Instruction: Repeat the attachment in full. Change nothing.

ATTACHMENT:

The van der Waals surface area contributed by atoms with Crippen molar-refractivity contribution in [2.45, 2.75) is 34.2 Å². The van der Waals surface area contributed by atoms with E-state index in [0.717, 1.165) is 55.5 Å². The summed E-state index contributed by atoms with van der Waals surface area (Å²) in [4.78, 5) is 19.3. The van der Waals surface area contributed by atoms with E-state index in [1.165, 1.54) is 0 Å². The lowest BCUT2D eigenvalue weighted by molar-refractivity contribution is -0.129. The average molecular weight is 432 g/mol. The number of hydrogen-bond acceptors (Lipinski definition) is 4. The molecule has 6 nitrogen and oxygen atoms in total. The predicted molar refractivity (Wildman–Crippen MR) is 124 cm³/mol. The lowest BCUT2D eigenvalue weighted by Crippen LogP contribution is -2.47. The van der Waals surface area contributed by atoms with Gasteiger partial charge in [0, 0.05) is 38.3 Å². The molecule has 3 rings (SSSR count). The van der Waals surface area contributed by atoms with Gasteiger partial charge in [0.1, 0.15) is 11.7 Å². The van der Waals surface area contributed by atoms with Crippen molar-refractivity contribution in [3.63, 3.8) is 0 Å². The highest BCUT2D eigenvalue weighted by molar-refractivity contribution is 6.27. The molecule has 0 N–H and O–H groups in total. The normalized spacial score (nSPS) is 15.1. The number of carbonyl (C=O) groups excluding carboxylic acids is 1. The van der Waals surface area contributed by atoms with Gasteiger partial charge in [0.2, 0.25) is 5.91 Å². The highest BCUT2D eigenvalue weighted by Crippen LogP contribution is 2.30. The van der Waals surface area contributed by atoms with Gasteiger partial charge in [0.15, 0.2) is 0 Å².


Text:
The van der Waals surface area contributed by atoms with Crippen molar-refractivity contribution in [2.45, 2.75) is 34.2 Å². The van der Waals surface area contributed by atoms with E-state index in [0.717, 1.165) is 55.5 Å². The summed E-state index contributed by atoms with van der Waals surface area (Å²) in [4.78, 5) is 19.3. The van der Waals surface area contributed by atoms with E-state index in [1.165, 1.54) is 0 Å². The lowest BCUT2D eigenvalue weighted by molar-refractivity contribution is -0.129. The average molecular weight is 432 g/mol. The number of hydrogen-bond acceptors (Lipinski definition) is 4. The molecule has 6 nitrogen and oxygen atoms in total. The predicted molar refractivity (Wildman–Crippen MR) is 124 cm³/mol. The lowest BCUT2D eigenvalue weighted by Crippen LogP contribution is -2.47. The van der Waals surface area contributed by atoms with Gasteiger partial charge in [0, 0.05) is 38.3 Å². The molecule has 3 rings (SSSR count). The van der Waals surface area contributed by atoms with Gasteiger partial charge in [0.1, 0.15) is 11.7 Å². The van der Waals surface area contributed by atoms with Crippen molar-refractivity contribution in [3.63, 3.8) is 0 Å². The highest BCUT2D eigenvalue weighted by molar-refractivity contribution is 6.27. The molecule has 0 N–H and O–H groups in total. The normalized spacial score (nSPS) is 15.1. The number of carbonyl (C=O) groups excluding carboxylic acids is 1. The van der Waals surface area contributed by atoms with Gasteiger partial charge in [0.2, 0.25) is 5.91 Å². The highest BCUT2D eigenvalue weighted by Crippen LogP contribution is 2.30. The van der Waals surface area contributed by atoms with Gasteiger partial charge in [0.15, 0.2) is 0 Å².